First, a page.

It is rare that members of northern Indiana’s Amish communities have a need for legal representation. When they do, they turn to a neighbor they know and trust.
“I’ve got a lot of Amish clients,” said Richard Muntz, whose office on U.S. 20 outside LaGrange sees its share of passing horse-drawn buggies. Muntz also lives on a farm with Amish neighbors where he raises Highland beef cattle.
“They go by the farm and they see me out working with livestock and such,” Muntz said. “Like anybody else, you speak somebody’s language, that makes everyone comfortable.”
Muntz estimated about 20 to 30 percent of his clients are Amish, and he and other attorneys said a small group of lawyers represent clients among the approximately 20,000 people who live in the Elkhart-LaGrange settlement, the world’s third-largest.
Indiana Sen. Sue Glick, R-LaGrange, is among those who count a significant number of Amish clients in her hometown law practice. She went to elementary school in Shipshewana with Amish classmates, and her grandparents belonged to an Amish order before becoming Mennonites.
“What happens is when (Amish) know they have an attorney they can trust and they’re comfortable with, they will go back to that attorney,” Glick said. “Word of mouth is tremendous in an area this size.”
Glick said patience is important when counseling Amish clients whose inclination is to follow biblical teachings of turning the other cheek.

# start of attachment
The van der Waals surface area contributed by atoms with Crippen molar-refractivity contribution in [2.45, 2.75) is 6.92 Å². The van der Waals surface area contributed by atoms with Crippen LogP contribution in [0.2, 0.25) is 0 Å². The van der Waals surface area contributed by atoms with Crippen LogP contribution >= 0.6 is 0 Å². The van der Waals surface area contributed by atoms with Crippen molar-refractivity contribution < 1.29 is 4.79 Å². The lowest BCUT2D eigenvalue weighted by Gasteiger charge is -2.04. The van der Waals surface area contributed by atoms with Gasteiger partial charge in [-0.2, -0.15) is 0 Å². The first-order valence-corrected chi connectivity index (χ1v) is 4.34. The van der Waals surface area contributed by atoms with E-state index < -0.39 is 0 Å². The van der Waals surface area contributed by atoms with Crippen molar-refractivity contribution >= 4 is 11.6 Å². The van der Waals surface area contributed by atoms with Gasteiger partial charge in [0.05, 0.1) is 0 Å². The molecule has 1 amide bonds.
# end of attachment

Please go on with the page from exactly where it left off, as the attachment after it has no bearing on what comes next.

“If you’re not attuned to the Amish, you tend to become frustrated with trying to give them advice, because you say to an ‘English’ client, ‘You can file suit,’” Glick said, using the term Amish typically use to refer to outsiders. “With an Amish person, the first thing you’re going to rule out is legal action. You approach it differently.”
For the most part, Amish people do what they must in the legal system, attorneys say. Matters brought to lawyers primarily involve estates and wills, real estate matters and tax assistance. But there also is the occasional Amish divorce.
Leon Yoder of Shipshewana grew up in an Amish household but now is Mennonite. Yoder runs a sign shop and promotes an event center that markets locally made goods. He said most Amish would never initiate a lawsuit but will protect their interests.
Yoder remembered an incident from his childhood in which a horse pulling a carriage he was driving broke loose and ran into a car causing damage.
“I remember dad did go to a local attorney to have him represent him,” Yoder said. “His intended goal was, he wanted to make things right.”
Growing up among Amish neighbors and working on Amish farms as a boy gave Richard W. Rogers of Middlebury credibility when he became an attorney. “I kind of felt like I understood their lifestyle,” he said, the center of which is family.
Rogers said about 20 percent of his clients are Amish, and they participate with reluctance in legal matters. “I do think there’s an element of mistrust, and they do have to feel comfortable with you,” he said.
Amish life is organized around church districts, and each is governed by “Ordnung.” Those rules establish, among other things, the kinds of modern amenities permitted in each district, according to David Friedman, a professor of law at Santa Clara University.
“The Amish have serious reservations with regard to the legal system, I think largely because their pacifism extends to not wanting to impose criminal punishments,” according to Friedman, who included a chapter about Amish law in his forthcoming book, “Legal Systems Very Different from Ours.”
A nod to tradition can be seen in the land contracts Muntz prepares for Amish clients. He noted a provision in those agreements reflecting the family ties that bind generations.